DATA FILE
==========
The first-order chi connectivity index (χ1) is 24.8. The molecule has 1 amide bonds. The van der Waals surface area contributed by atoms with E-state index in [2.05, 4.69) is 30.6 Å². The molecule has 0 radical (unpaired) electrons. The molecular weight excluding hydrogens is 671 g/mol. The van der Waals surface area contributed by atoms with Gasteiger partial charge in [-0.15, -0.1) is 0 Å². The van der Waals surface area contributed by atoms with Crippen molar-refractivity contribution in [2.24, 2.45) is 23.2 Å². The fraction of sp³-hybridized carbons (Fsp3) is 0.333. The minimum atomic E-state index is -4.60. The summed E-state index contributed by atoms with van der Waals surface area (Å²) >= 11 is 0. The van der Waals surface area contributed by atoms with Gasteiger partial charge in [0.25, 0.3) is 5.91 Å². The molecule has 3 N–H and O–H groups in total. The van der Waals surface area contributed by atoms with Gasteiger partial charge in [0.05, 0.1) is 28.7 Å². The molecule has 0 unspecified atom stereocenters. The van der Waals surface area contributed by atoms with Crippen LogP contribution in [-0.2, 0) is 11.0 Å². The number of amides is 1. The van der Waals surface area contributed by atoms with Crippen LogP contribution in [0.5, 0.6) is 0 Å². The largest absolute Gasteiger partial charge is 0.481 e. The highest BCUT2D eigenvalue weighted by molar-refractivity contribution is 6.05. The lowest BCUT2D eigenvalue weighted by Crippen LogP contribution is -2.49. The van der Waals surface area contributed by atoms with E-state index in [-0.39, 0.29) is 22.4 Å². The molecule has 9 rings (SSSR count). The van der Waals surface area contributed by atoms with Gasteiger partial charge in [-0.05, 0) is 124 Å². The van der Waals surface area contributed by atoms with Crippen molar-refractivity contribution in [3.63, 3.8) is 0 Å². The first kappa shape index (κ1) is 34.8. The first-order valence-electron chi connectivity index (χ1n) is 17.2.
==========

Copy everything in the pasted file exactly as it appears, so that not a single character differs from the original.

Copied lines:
The first-order chi connectivity index (χ1) is 24.8. The molecule has 1 amide bonds. The van der Waals surface area contributed by atoms with E-state index in [2.05, 4.69) is 30.6 Å². The molecule has 0 radical (unpaired) electrons. The molecular weight excluding hydrogens is 671 g/mol. The van der Waals surface area contributed by atoms with Gasteiger partial charge in [-0.15, -0.1) is 0 Å². The van der Waals surface area contributed by atoms with Crippen molar-refractivity contribution in [2.24, 2.45) is 23.2 Å². The fraction of sp³-hybridized carbons (Fsp3) is 0.333. The minimum atomic E-state index is -4.60. The summed E-state index contributed by atoms with van der Waals surface area (Å²) >= 11 is 0. The van der Waals surface area contributed by atoms with Gasteiger partial charge in [0.25, 0.3) is 5.91 Å². The molecule has 3 N–H and O–H groups in total. The van der Waals surface area contributed by atoms with Gasteiger partial charge in [0.05, 0.1) is 28.7 Å². The molecule has 0 unspecified atom stereocenters. The van der Waals surface area contributed by atoms with Crippen LogP contribution in [-0.2, 0) is 11.0 Å². The number of amides is 1. The van der Waals surface area contributed by atoms with Crippen LogP contribution in [0.5, 0.6) is 0 Å². The largest absolute Gasteiger partial charge is 0.481 e. The highest BCUT2D eigenvalue weighted by molar-refractivity contribution is 6.05. The lowest BCUT2D eigenvalue weighted by Crippen LogP contribution is -2.49. The van der Waals surface area contributed by atoms with E-state index in [-0.39, 0.29) is 22.4 Å². The molecule has 9 rings (SSSR count). The van der Waals surface area contributed by atoms with Gasteiger partial charge in [-0.05, 0) is 124 Å². The van der Waals surface area contributed by atoms with Crippen molar-refractivity contribution in [3.63, 3.8) is 0 Å². The first kappa shape index (κ1) is 34.8. The first-order valence-electron chi connectivity index (χ1n) is 17.2.